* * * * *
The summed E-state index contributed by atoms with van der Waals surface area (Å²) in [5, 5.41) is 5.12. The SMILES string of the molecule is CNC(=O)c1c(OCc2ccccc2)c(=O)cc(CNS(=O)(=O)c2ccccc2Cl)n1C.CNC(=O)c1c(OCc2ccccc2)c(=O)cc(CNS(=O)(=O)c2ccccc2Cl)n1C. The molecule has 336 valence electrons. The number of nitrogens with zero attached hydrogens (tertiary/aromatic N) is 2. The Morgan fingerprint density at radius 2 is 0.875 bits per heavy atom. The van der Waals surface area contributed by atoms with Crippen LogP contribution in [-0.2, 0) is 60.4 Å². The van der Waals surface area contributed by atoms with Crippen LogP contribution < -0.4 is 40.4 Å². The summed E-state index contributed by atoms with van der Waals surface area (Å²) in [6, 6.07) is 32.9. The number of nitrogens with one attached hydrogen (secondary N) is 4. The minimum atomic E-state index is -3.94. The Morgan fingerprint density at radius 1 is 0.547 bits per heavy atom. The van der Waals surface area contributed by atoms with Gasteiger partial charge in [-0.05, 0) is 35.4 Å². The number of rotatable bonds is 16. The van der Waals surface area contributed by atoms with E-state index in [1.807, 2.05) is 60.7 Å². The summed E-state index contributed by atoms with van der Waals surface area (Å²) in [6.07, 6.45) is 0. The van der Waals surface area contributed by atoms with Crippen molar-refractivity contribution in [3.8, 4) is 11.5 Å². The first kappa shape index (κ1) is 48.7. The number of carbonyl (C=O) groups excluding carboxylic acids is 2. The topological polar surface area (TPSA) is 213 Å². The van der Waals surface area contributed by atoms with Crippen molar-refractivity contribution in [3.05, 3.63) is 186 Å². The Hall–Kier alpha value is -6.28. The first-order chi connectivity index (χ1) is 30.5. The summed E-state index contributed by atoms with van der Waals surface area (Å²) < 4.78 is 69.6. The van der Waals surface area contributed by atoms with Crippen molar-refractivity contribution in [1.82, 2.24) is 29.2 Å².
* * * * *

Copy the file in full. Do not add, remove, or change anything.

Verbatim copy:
The summed E-state index contributed by atoms with van der Waals surface area (Å²) in [5, 5.41) is 5.12. The SMILES string of the molecule is CNC(=O)c1c(OCc2ccccc2)c(=O)cc(CNS(=O)(=O)c2ccccc2Cl)n1C.CNC(=O)c1c(OCc2ccccc2)c(=O)cc(CNS(=O)(=O)c2ccccc2Cl)n1C. The molecule has 336 valence electrons. The number of nitrogens with zero attached hydrogens (tertiary/aromatic N) is 2. The Morgan fingerprint density at radius 2 is 0.875 bits per heavy atom. The van der Waals surface area contributed by atoms with Crippen LogP contribution in [-0.2, 0) is 60.4 Å². The van der Waals surface area contributed by atoms with Crippen LogP contribution < -0.4 is 40.4 Å². The summed E-state index contributed by atoms with van der Waals surface area (Å²) in [6, 6.07) is 32.9. The number of nitrogens with one attached hydrogen (secondary N) is 4. The minimum atomic E-state index is -3.94. The Morgan fingerprint density at radius 1 is 0.547 bits per heavy atom. The van der Waals surface area contributed by atoms with Gasteiger partial charge in [-0.05, 0) is 35.4 Å². The number of rotatable bonds is 16. The van der Waals surface area contributed by atoms with E-state index in [1.807, 2.05) is 60.7 Å². The summed E-state index contributed by atoms with van der Waals surface area (Å²) in [6.07, 6.45) is 0. The van der Waals surface area contributed by atoms with Crippen molar-refractivity contribution in [3.8, 4) is 11.5 Å². The first kappa shape index (κ1) is 48.7. The number of carbonyl (C=O) groups excluding carboxylic acids is 2. The topological polar surface area (TPSA) is 213 Å². The van der Waals surface area contributed by atoms with Crippen molar-refractivity contribution in [3.05, 3.63) is 186 Å². The Hall–Kier alpha value is -6.28. The first-order chi connectivity index (χ1) is 30.5. The summed E-state index contributed by atoms with van der Waals surface area (Å²) < 4.78 is 69.6. The van der Waals surface area contributed by atoms with Crippen molar-refractivity contribution in [1.82, 2.24) is 29.2 Å².